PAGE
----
The Nike LeBron 16 will receive the "Oreo" treatment for one of its first five colorways releasing this Fall. As you'd expect from any sneaker bearing the Oreo name, the kicks come dressed in a black and white knit upper, but there are also several subtle details that have nothing to do with beloved Nabisco cookie.

For instance, the "Oreo" LeBron 16 features “BBZ” on the left heel as a nod to LeBron's kids Bronny, Bryce, and Zhuri, and Akron's "330" area code on the right sneaker. A specific release date has not yet been announced, but the kicks are expected to drop in the coming weeks for the retail price of $185.

The LeBron 16 introduces Battleknit 2.0, an evolved version of the scalloped knit that first debuted on the Lebron 15. According to Nike, its structure increases tensile strength (important to contain James’s lateral force on court) and it has an elegant finish matching James’s current style.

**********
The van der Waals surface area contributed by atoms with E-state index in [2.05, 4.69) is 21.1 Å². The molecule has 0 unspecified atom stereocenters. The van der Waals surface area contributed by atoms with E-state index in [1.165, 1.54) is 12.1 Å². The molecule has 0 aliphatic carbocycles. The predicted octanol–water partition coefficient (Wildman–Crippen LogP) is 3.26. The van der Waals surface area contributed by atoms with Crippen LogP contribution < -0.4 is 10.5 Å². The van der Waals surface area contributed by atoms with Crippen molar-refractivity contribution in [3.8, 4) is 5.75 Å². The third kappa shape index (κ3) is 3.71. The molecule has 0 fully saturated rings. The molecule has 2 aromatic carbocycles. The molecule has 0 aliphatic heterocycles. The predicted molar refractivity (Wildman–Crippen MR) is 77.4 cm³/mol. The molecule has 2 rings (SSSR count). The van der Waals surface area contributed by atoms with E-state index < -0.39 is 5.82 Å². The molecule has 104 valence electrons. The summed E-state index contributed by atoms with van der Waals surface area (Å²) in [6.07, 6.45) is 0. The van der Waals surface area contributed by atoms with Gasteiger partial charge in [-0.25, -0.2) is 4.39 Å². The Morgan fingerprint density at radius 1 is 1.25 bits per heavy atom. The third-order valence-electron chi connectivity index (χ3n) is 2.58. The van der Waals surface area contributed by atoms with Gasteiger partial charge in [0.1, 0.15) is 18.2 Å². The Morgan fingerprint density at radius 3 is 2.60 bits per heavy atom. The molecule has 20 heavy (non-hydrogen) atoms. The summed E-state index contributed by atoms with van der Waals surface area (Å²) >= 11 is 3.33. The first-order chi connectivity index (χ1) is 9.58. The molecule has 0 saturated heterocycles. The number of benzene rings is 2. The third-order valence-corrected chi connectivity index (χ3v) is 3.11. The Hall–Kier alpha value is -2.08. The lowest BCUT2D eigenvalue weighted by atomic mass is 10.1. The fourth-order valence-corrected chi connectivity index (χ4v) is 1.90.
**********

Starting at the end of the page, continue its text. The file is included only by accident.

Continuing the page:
“The knit team at Nike are geniuses,” says LeBron 16 designer Jason Petrie. “I don’t use that term lightly. They are mathematical artists and have created a new knit for the 16 that is strong enough to contain LeBron and successfully reduces any layers in the overall build that could slow him down.”

According to Nike, the LeBron 16’s other notable feature is its height. At LeBron's request, Petrie formed the shoe with a lower collar, which allows the athlete to move more freely.

“The first thing we wanted to do was get a little lower in the cut of the shoe,” says James. “I wanted to get a little faster, ride a little bit closer to the court and be a little bit more dynamic.”

Underfoot, a simple evolution of the Max Air cushioning platform introduced in the LeBron 15 supports James’s dynamic desires. “LeBron liked the cushioning so much last year that we just focused on refining it,” says Petrie. “For this addition, we removed the tendril that connected the forefoot to the under-toe bag, and instead included an outrigger to create some additional support to complement the lower height.”